While I have a great deal of experience teaching coins, I usually have a captive audience of college students who know there is likely to be a test and I get a full hour plus and all the powerpoint slides I want.This is a completely different challenge. I need to keep it under 20 minutes. Ideally under 15. I have to pay to print large posters of any images I want to share (outside venue = no ppt) and I must assume the know nothing and I cannot be boring.
SOOOOooooo. My plan is to talk about five coins and try to hit all the most important points about Roman republican coinage with just those five coins.
Preliminary line up:
Elephant and Pig
Elephant and Pig
Coins don’t have to be round and small
The Italic monetary tradition is different than the Greek
We make mistakes when we want to connect the pictures on coins to our most famous stories
Romans struck coins to circulate with Greek coinages and thus imitating Greek conventions
Heads (=obverse = anvil die) and Tails (=reverse = punch die) correlate to how coins were manufactured
Roman coinage reflects Roman religion, and we don’t always know for certain the mean of the images
Crisis –> Change
conservative, stable designs is the norm for ancient coinages
Denarius = 10 asses
an innovative new denomination but one whose influence is still felt today
Roma: goddess? personification?
Dioscuri: Battle of Lake Regillus: Proof of Divine Favor
Signed Issues: another Greek habit but one eventually to ‘take over’ of the Roman coin design tradition
With Mediterranean-wide hegemony conservative coin design is no longer a necessity, even as the denomination itself remains stable
New designs speak both to community identity in new ways, using an existing visual repertoire
Diverse legend functions: Denomination marks, Moneyer’s name, labeling of the design, missing ROMA
Still the denarius! Incredible stability and recognizably of the denomination
Radical design shifts
Use of shared past to comment on the shared present
How the individual is also communal
Yeah that’s going to run longer than 15 minutes isn’t it….
NOW I need to get my image files and figure out where I’m getting them printed. Bonus result is I’ll have some pretty sweet posters for my office!
If the little sticky out thing at the top is part of the ball not part of the frame and not connecting the two, then it might be the box that catches and releases the random ball. That’s a lot of ifs and by no means certain, but until we find an actual archaeological match for the symbol this is the best I’ve got so far.
Clare Rowan drew my attention to this depiction on a ball game machine in the Bode Museum Berlin:
This statuette got me thinking that we probably have the obverse of RRC 388/1 (and perhaps other types with similar iconography) wrongly listed as Roma when they would more naturally be read as Mars by an ancient viewer:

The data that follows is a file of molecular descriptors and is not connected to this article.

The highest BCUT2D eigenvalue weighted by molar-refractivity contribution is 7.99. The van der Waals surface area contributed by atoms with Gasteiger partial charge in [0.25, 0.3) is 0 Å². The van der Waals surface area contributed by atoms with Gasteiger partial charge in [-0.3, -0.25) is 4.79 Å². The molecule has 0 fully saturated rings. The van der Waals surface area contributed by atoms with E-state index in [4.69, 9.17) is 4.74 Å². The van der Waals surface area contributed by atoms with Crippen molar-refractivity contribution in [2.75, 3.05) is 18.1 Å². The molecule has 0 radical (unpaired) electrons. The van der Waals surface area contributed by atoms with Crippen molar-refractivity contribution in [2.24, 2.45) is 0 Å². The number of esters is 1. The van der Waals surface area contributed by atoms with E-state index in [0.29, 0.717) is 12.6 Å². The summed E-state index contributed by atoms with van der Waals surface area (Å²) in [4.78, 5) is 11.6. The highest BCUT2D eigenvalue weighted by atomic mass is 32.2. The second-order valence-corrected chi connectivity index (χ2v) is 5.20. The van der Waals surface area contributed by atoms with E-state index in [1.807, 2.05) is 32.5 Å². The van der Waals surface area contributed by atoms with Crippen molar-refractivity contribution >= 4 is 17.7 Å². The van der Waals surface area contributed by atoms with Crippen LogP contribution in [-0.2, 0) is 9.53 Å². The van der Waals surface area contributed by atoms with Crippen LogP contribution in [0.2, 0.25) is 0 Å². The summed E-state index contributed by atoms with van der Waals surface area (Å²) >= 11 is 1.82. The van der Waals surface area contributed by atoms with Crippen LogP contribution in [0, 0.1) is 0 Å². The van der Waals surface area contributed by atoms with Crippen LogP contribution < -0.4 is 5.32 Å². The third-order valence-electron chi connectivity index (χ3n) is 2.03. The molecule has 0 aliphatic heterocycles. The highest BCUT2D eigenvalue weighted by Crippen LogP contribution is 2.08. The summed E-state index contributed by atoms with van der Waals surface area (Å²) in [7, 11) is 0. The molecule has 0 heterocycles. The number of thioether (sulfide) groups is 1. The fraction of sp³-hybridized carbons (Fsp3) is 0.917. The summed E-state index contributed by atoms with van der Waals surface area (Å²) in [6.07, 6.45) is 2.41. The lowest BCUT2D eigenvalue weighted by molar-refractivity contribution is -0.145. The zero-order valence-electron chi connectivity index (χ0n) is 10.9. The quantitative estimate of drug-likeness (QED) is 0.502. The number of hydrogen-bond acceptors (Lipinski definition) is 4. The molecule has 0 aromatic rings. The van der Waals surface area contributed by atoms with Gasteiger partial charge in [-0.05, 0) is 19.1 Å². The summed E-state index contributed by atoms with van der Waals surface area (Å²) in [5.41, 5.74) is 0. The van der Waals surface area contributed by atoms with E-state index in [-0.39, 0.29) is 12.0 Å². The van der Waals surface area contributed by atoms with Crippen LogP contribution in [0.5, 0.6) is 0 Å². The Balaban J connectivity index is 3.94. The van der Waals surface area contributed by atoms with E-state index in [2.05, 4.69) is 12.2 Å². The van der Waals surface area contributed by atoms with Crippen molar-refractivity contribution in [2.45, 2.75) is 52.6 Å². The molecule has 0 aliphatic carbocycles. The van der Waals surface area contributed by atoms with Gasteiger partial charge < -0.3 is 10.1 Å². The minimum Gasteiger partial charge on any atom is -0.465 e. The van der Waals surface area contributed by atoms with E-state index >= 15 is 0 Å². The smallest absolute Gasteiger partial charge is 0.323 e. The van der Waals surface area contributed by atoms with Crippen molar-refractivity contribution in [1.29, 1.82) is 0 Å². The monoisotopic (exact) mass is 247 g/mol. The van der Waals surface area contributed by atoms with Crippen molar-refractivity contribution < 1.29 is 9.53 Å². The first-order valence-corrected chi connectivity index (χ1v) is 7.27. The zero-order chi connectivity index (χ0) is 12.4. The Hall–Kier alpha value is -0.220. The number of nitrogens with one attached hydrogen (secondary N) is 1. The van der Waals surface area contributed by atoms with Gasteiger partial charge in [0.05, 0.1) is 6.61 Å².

This re identification would make sense with Mars’ totem animal the wolf on the reverse of 388.
This is a cast of an unknown original specimen in the Louvre.
The type assimilates the identities of Queen (Basilisse) Laodice and King Mithridates (Philopator) with Zeus and Hera and identifies them as Philadephon. Sibling Lovers. Emulating the Ptolemies and with a heavy nod to the same logics as Theocritus Idylls 17 justifying the sibling marriage among Hellenistic royalty based on the Olympic precedent.
Oller Guzmán, Joan, Oriol Olesti Vila, Jordi Morera Camprubí, and Gertrud Platz-Horster. “Three Roman Republican Seal-Rings Discovered in the Eastern Pyrenees and Their Significance.” European Journal of Archaeology, 2021, 1–20. doi:10.1017/eaa.2021.5.
Coinage, the practice of minting small bits of metal with distinctive marks, appearing in the second half of the 7th century BCE, had a transformative impact upon ancient economies and societies. Controversies endure concerning the original function of ancient coinage, in particular the respective role of states and markets in its emergence. Applying information-theoretic measures to a corpus of 6859 distinct coin types from the Ancient Mediterranean world, dated between c. 625 and c. 31 BCE, we show that the symbols minted on coins (designs combining images of plants, deities, animals, etc.) became increasingly informative about a coin’s value. This trend was specific to value-relevant information, as distinct from information concerning issuing states. Coin designs also carried more information about higher denominations than about lower ones. Before numerical or written marks of value became widely used on coinage, these iconic symbols were carrying economic information.
RRC 412 : L. Roscius Fabatus’ issue like Papius’ uses paired control marks (and also celebrates Juno Sopita). Some pairs repeat but some see unique to Fabatus. We saw the groma in my last post, but there are other fun examples of Roman technology on this series.
Lotto machine for randomizing ball draws!
This is also a great example about why one must read auction catalogues: they contain key information not just on specimens but also on types and also often finds and relevant scholarship. I just wish the individual entries were authored.